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EGEMS (Wash DC). 2019 Mar 29;7(1):6. doi: 10.5334/egems.270.

Assessing and Minimizing Re-identification Risk in Research Data Derived from Health Care Records.

Author information

Kaiser Permanente Washington Health Research Institute, Seattle, WA, US.
HealthPartners Institute, Minneapolis, MN, US.
Kaiser Permanente Hawaii Center for Health Research, Honolulu, HI, US.
Baylor Scott and White Research Institute, Dallas, TX, US.
Kaiser Permanente Northwest Center for Health Research, Portland, OR, US.



Sharing of research data derived from health system records supports the rigor and reproducibility of primary research and can accelerate research progress through secondary use. But public sharing of such data can create risk of re-identifying individuals, exposing sensitive health information.


We describe a framework for assessing re-identification risk that includes: identifying data elements in a research dataset that overlap with external data sources, identifying small classes of records defined by unique combinations of those data elements, and considering the pattern of population overlap between the research dataset and an external source. We also describe alternative strategies for mitigating risk when the external data source can or cannot be directly examined.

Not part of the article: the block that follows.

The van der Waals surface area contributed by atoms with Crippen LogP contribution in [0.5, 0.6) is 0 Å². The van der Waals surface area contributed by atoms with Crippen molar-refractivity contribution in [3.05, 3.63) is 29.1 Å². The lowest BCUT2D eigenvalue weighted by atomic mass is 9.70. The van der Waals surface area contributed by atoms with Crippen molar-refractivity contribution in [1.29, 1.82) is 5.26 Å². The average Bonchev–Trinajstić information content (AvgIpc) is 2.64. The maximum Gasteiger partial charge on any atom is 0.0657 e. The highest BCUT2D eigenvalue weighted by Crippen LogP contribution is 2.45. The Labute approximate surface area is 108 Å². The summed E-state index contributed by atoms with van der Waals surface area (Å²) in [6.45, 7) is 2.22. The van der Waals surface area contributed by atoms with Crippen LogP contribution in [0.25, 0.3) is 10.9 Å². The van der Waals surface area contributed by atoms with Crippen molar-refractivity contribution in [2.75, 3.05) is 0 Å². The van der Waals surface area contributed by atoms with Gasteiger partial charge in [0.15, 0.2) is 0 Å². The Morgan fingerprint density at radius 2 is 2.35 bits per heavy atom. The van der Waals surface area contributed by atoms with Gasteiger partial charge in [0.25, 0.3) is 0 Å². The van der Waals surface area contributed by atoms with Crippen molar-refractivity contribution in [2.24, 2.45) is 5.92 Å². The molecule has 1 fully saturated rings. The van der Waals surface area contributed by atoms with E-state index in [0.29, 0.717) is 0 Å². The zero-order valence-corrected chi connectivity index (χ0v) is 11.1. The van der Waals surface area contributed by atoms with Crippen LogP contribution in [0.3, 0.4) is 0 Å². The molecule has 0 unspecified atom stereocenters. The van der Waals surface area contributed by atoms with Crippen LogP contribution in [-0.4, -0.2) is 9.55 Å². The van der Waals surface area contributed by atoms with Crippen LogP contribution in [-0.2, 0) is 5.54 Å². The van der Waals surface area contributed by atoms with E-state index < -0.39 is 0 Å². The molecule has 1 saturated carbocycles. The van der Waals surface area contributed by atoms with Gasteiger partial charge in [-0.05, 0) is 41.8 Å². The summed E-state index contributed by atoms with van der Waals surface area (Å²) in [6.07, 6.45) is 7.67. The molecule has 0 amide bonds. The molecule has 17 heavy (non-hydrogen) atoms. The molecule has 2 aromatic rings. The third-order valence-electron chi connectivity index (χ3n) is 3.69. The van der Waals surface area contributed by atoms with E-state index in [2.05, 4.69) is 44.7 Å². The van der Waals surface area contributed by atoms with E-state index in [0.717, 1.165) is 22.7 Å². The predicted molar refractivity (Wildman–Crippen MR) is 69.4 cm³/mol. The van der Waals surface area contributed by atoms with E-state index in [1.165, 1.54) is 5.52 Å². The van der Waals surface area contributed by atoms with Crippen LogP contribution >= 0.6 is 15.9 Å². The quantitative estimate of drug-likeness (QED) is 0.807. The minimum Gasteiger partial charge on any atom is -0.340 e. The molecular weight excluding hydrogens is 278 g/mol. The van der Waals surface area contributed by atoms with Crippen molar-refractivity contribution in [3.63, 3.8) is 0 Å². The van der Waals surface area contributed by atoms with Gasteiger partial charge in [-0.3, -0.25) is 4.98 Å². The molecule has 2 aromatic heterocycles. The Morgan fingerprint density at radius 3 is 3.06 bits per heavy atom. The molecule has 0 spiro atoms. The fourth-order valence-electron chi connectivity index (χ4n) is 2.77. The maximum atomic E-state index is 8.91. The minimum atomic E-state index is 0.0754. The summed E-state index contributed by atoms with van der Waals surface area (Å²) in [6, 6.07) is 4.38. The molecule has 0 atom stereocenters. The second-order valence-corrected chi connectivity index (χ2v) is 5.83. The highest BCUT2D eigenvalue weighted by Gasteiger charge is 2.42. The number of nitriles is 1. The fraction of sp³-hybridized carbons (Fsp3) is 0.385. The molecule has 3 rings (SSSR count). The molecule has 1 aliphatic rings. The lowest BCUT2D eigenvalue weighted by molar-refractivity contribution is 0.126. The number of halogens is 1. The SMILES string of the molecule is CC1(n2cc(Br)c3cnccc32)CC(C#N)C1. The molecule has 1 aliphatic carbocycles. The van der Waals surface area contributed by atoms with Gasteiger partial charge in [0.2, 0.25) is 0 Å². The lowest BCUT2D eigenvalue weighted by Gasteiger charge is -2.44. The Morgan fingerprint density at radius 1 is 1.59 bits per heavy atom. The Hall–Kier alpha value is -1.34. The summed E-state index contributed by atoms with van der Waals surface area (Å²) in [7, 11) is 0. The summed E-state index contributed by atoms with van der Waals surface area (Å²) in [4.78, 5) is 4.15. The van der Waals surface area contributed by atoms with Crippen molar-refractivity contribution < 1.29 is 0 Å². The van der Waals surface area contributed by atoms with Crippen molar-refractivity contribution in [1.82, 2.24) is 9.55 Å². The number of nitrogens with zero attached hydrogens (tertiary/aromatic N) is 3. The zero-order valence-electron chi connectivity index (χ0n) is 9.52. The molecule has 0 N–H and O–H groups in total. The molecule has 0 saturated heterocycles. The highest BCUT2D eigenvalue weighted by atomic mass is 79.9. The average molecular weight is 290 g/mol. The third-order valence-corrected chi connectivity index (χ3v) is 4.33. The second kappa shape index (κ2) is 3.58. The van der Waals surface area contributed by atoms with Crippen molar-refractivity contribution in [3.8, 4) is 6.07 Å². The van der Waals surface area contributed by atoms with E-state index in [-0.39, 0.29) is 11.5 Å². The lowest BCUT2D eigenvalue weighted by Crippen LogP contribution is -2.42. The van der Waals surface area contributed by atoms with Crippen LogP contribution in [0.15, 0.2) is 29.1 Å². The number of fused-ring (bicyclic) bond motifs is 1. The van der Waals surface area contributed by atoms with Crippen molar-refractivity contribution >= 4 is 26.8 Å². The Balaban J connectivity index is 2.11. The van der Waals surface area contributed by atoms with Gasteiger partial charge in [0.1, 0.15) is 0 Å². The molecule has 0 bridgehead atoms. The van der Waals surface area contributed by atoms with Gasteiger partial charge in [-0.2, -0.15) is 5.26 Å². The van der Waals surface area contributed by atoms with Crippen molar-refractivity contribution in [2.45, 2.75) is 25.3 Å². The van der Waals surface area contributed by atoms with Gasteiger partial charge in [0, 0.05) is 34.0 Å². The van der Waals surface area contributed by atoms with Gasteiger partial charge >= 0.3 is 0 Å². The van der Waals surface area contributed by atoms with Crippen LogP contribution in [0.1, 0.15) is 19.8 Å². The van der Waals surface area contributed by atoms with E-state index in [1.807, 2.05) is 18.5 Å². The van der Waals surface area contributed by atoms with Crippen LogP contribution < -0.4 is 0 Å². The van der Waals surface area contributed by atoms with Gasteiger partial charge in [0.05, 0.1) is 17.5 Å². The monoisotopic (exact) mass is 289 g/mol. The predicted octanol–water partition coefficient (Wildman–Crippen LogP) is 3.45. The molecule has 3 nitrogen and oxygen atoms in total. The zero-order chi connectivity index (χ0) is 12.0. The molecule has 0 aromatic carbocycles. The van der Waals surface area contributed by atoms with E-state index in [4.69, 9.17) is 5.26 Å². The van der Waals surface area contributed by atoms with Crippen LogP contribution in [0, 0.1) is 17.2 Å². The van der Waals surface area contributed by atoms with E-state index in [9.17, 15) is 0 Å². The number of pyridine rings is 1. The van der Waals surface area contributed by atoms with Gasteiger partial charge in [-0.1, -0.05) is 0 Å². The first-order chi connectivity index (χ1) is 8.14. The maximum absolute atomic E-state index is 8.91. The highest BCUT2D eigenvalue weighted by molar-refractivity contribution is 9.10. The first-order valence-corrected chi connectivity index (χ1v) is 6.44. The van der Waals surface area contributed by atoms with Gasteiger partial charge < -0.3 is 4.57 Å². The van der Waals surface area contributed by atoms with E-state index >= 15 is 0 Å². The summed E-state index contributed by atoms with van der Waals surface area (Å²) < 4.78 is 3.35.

We illustrate this framework using the example of a large database used to develop and validate models predicting suicidal behavior after an outpatient visit. We identify elements in the research dataset that might create risk and propose a specific risk mitigation strategy: deleting indicators for health system (a proxy for state of residence) and visit year.


Researchers holding health system data must balance the public health value of data sharing against the duty to protect the privacy of health system members. Specific steps can provide a useful estimate of re-identification risk and point to effective risk mitigation strategies.


HIPAA; confidentiality; data sharing; electronic health records; privacy

Conflict of interest statement

The authors have no competing interests to declare.

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